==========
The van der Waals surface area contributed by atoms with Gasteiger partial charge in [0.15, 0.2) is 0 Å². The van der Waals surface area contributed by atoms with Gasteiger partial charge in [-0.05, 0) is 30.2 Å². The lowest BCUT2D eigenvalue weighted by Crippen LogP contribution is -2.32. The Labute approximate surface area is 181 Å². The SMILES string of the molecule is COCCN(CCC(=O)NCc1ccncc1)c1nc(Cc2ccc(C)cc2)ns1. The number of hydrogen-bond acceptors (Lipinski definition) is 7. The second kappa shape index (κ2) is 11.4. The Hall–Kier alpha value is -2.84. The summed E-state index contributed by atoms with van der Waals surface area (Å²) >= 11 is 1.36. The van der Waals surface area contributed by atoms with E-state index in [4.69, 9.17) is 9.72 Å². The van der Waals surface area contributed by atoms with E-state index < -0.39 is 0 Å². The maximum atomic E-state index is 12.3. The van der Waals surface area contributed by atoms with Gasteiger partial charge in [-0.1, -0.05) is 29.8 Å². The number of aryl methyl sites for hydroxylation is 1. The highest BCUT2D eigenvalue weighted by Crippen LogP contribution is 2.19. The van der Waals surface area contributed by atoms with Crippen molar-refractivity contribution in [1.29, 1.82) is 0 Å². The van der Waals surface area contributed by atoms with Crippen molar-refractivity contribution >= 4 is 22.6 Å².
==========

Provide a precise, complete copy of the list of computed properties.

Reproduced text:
The van der Waals surface area contributed by atoms with Gasteiger partial charge in [0.15, 0.2) is 0 Å². The van der Waals surface area contributed by atoms with Gasteiger partial charge in [-0.05, 0) is 30.2 Å². The lowest BCUT2D eigenvalue weighted by Crippen LogP contribution is -2.32. The Labute approximate surface area is 181 Å². The SMILES string of the molecule is COCCN(CCC(=O)NCc1ccncc1)c1nc(Cc2ccc(C)cc2)ns1. The number of hydrogen-bond acceptors (Lipinski definition) is 7. The second kappa shape index (κ2) is 11.4. The Hall–Kier alpha value is -2.84. The summed E-state index contributed by atoms with van der Waals surface area (Å²) >= 11 is 1.36. The van der Waals surface area contributed by atoms with E-state index in [4.69, 9.17) is 9.72 Å². The van der Waals surface area contributed by atoms with E-state index < -0.39 is 0 Å². The maximum atomic E-state index is 12.3. The van der Waals surface area contributed by atoms with Gasteiger partial charge in [-0.1, -0.05) is 29.8 Å². The number of aryl methyl sites for hydroxylation is 1. The highest BCUT2D eigenvalue weighted by Crippen LogP contribution is 2.19. The van der Waals surface area contributed by atoms with Crippen molar-refractivity contribution in [1.29, 1.82) is 0 Å². The van der Waals surface area contributed by atoms with Crippen molar-refractivity contribution >= 4 is 22.6 Å².